Eye on the Amazon

If BlackRock Has a Purpose, It's Not Confronting Climate Change

Climate leaders don't invest in companies that violate human rights, destroy tropical forests, and cause catastrophic climate change.

On Wednesday, we got some incredible news: the CEO of the world's largest investment firm announced he was radically shifting the company's priorities, including moving money out of fossil fuels because they cause climate change and pressuring the companies it owns to align with the goals of the Paris Climate Agreement. HUGE news for the fight to save the world!

Yet soon our cheers turned to sighs: the letter was a hoax, created by the culture-jamming artists known as the Yes Men. A clever deception that mimicked the BlackRock CEO's annual letter to the CEOs of companies in which the company invests, but a fake nonetheless.

Then, incredibly, CEO Larry Fink released his real letter the very next day! But unlike the hoax letter, it was a major letdown. Despite the worldwide climate crisis, Fink didn't mention "climate change" once in his 2,000-word missive.

What he did write about extensively was "purpose": companies, he wrote, should define their purpose and pursue it alongside profits in order to help "address pressing social and economic issues."

I don't know about you, but the 12-year window we have to turn this global ship around and save the climate seems like a pretty pressing social and economic issue to me. And in case you need a reminder, research continues to show that our only hope of stopping runaway climate change is by ending our use of fossil fuels. But Mr. Fink doesn't seem particularly worried about that.

After all, despite the principles Fink has laid out in this and previous years' letters, BlackRock continues to hold more shares in the industries driving the climate crisis than any other investor in the world. BlackRock is the largest investor in new coal plant development worldwide, one of the largest investors in oil and gas companies, and the largest US investor in rainforest destruction.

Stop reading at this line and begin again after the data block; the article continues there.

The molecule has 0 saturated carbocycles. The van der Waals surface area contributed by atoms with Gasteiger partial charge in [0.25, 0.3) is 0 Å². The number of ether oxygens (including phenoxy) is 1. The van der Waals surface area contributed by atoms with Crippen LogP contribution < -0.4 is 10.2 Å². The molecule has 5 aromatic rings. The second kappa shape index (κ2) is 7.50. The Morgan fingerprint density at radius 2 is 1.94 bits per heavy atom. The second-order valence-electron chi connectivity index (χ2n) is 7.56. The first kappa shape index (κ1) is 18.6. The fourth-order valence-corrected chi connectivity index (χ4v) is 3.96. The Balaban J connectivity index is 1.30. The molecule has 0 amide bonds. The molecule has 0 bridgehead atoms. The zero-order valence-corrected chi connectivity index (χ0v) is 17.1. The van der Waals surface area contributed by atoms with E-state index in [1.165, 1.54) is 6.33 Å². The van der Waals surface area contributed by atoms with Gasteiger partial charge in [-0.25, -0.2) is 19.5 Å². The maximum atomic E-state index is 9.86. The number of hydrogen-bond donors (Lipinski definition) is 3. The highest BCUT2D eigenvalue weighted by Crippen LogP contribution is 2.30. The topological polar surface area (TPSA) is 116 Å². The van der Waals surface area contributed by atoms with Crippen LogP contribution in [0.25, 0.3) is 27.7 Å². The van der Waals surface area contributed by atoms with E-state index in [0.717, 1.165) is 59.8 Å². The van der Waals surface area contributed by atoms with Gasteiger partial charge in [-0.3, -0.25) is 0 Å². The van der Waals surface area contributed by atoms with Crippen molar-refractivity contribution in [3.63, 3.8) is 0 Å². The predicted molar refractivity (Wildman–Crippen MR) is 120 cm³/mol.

Not only has BlackRock refused to divest from destructive industries, it has also failed to use its influence for good. BlackRock consistently votes against shareholder climate proposals and has an even worse track record than other large global asset managers. A 50/50 Climate Project analysis of 2018 shareholder votes found that BlackRock supported only 23 percent of proposals related to addressing climate change.

And while it launched a suite of "sustainable" funds late last year, keep using air quotes when you think sustainable: the funds include commodity traders linked to Amazon deforestation, one of the world's largest coal companies, and companies behind the infamous TransMountain and Line 5 pipelines.

Meanwhile, indigenous peoples in the Amazon and around the world are risking life and limb to defend their ancestral territories and our global climate from deforestation, oil drilling, and pipeline construction.

Lofty statements about "social purpose" are vastly insufficient from an investment firm that wields so much influence (it manages nearly six trillion dollars!). Larry Fink can't be Wall Street's conscience while his company funds the death of our shared future. Real leaders don't invest in companies that violate human rights, destroy tropical forests, and cause catastrophic climate change.

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